As Vice President of Programs at JFF, improving learning systems is top of mind for Joel Vargas, who, since joining JFF in 2o02, has designed and implemented research and state policy agendas for implementing early college designs, created policy frameworks, served on national advisory groups, provided technical assistance to state task forces, and more. The cornerstone of JFF’s work is driving changes in the American workforce and education systems that promote economic advancement, focusing on ensuring economic advancement, meeting employer needs, and preparing for the future of work. Vargas joined Schools That Can as part of the 2021 virtual Thought Leadership panel, Is the High School Model Ready for Revolutionary Change? Here, Vargas tells STC more about his own education to employment pathway, his current work, and advice he’d give a young person right now.

What was your own education to employment pathway like? What led you to your current work?

It was circuitous.  Entering college, I thought I wanted to be a print journalist, but I determined after a year that that wasn’t for me as a profession.  Somehow, however, I had the good sense to stick with what was a good and reputable journalism program because I knew that most of my courses were actually in political science and other humanities.  And I liked to write.  So, I was still doing that.

However, I had grown up in a program that prepared middle schoolers for college prep programs and dabbled there as a student teacher while in high school which was always rewarding.  After a couple of years working in a municipal department of human services – also having an interest in social policy – I got a job co-directing a national expansion site for that program in which I had grown as a student and budding teacher.  That led me to wanting to transform high schools and education policy because I saw too many of our talented graduates flame out in high school, and I got my doctorate in education planning, administration and social policy.

To make a long story longer, my job at JFF after grad school was about research, writing, policy, and education transformation.  So, my long journey and intersection of interests ended up making a lot of sense.

We wanted to follow up on something you mentioned during the panel: that systems might have gone overboard by not leaving students to experience different things, including college, career, and community experience, that don’t translate into test scores. Why are those things so critical as young people gain stable footing in adulthood?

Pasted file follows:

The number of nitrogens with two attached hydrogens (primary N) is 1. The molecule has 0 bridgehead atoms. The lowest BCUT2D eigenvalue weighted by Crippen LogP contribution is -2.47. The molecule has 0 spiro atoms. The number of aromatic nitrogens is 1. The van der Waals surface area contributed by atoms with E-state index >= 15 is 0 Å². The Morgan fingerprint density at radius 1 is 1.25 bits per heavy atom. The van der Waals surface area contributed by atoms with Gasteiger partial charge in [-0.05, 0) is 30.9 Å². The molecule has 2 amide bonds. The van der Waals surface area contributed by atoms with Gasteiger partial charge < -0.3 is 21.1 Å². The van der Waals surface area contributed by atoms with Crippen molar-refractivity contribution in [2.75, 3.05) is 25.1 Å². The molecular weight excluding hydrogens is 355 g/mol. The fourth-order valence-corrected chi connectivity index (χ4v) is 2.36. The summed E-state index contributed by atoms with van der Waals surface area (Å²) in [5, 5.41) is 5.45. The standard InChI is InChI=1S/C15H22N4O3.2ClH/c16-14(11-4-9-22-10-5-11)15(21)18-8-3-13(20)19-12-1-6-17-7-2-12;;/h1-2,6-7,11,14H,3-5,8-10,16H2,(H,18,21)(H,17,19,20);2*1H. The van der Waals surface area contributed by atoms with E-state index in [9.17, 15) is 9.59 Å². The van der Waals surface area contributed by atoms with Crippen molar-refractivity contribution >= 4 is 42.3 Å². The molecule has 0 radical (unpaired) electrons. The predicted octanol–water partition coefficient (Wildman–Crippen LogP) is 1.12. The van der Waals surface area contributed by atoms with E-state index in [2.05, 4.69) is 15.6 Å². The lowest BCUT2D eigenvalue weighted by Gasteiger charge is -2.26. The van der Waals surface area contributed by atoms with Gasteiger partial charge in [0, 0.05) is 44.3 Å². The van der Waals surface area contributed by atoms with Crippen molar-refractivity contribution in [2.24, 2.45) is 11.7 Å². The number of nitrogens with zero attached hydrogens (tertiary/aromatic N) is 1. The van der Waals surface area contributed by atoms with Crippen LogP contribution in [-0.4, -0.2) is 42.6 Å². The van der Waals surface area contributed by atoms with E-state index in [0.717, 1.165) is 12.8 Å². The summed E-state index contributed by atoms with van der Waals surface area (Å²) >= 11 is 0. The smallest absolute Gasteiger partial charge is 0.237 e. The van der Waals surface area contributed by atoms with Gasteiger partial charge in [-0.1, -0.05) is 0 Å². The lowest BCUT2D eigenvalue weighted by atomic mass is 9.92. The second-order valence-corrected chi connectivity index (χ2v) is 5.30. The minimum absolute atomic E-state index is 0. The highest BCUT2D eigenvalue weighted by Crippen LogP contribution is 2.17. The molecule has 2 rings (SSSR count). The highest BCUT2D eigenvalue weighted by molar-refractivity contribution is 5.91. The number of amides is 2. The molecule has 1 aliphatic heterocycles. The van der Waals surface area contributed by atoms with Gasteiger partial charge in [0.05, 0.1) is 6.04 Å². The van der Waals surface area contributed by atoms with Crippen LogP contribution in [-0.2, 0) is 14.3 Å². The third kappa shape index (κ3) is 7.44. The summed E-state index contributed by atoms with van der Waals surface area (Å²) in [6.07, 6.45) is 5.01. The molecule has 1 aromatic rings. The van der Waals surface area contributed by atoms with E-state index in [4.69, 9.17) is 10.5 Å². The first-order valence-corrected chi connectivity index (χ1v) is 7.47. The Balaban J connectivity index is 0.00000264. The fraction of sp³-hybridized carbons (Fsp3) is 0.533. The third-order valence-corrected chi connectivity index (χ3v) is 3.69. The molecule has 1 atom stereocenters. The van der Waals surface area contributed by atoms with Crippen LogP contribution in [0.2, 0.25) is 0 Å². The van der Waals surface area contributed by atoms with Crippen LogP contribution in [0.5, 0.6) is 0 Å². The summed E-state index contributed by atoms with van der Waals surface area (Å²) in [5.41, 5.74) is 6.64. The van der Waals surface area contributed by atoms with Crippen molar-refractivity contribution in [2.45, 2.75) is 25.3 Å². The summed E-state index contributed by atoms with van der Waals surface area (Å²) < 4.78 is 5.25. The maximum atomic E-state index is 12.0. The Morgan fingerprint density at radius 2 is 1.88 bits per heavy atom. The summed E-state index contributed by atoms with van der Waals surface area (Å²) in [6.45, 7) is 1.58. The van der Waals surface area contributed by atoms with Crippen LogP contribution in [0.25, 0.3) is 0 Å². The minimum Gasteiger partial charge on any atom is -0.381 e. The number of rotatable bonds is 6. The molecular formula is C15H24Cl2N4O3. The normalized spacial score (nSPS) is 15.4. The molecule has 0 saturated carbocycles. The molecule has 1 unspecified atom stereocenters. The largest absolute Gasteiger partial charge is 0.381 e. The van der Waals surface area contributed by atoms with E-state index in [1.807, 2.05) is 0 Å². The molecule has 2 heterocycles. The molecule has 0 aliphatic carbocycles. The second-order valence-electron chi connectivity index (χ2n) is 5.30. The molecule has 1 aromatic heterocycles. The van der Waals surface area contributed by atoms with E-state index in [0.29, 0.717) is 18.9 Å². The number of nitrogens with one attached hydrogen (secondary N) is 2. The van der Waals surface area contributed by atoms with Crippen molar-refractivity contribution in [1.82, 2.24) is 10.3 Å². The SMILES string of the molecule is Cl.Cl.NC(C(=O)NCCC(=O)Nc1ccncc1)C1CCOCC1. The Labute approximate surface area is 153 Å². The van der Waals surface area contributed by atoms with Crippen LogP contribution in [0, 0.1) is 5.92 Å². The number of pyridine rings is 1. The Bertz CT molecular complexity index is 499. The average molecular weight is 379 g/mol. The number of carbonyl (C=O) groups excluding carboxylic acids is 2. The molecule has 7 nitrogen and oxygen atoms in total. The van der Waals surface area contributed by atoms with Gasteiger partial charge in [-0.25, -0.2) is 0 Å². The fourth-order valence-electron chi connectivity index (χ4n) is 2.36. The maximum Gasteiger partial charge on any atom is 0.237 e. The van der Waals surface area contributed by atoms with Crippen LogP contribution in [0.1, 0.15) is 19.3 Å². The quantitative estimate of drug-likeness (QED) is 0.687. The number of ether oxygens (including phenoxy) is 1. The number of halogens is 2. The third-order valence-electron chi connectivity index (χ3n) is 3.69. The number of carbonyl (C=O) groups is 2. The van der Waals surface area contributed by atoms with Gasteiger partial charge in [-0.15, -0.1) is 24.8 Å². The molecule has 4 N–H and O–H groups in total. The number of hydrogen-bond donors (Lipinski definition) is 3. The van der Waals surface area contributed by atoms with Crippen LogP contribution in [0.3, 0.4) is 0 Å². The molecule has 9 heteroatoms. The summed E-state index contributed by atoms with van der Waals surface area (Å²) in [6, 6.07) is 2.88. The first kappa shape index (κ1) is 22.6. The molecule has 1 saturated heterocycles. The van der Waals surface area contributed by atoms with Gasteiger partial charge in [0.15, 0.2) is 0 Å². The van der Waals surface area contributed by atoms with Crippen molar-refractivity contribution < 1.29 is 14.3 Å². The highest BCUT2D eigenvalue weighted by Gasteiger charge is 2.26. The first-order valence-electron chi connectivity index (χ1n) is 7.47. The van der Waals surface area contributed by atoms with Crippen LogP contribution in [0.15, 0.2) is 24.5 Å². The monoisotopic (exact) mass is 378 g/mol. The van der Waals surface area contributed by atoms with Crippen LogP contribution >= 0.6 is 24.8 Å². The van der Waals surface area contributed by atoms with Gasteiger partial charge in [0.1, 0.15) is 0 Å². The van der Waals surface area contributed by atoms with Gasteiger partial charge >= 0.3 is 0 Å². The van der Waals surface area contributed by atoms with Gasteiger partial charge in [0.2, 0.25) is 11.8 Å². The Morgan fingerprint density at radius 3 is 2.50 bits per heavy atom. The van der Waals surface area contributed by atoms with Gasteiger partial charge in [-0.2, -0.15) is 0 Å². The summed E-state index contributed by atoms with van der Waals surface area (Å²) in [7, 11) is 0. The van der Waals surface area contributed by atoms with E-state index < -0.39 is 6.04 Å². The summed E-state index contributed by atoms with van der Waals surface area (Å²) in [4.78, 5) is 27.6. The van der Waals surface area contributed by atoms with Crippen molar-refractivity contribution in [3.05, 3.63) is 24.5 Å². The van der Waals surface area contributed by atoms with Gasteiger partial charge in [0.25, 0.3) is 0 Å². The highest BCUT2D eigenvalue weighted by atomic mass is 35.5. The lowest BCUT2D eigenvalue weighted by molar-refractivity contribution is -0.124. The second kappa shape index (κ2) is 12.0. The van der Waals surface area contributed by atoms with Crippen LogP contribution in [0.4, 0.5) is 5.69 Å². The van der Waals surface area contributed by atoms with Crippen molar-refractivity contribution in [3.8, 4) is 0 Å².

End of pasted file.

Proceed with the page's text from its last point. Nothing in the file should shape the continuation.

There is no substitute for experiential learning, but our high schools still typically treat preparation for the future as if it can be taught abstractly and in isolation from actually having students try out and try on their potential future selves.   Students would gain a lot of confidence and a sense of accomplishment and efficacy through early college and career experiences with the support of adults they trust from high school.

What’s something happening at JFF right now that you’re especially excited about?

We just published a white paper, The Big Blur, that argues for erasing the Boundaries Between High School, College, and Careers—and Creating One New System That Works for Everyone.  It is getting a good reception, and we’re interested in identifying places where we might be able to take steps with partners toward this vision.

Recently, there’s been a lot of national discourse around work inequities and low wages, as well as the cost of higher education. If you were designing the future, what would the relationship between school and work look like?

See The Big Blur!

What’s one piece of advice you’d give a young person right now?

Ask your teachers and guidance counselors about options for starting some college course work early.  Most states have policies that enable this, but students and parents aren’t always aware, especially those from first-generation college backgrounds.  Also, ask about opportunities to get credit for doing internships and apprenticeships.  Those can be a little harder to find and make organize, but if enough students and parents start calling the question, perhaps schools will respond to the demand.

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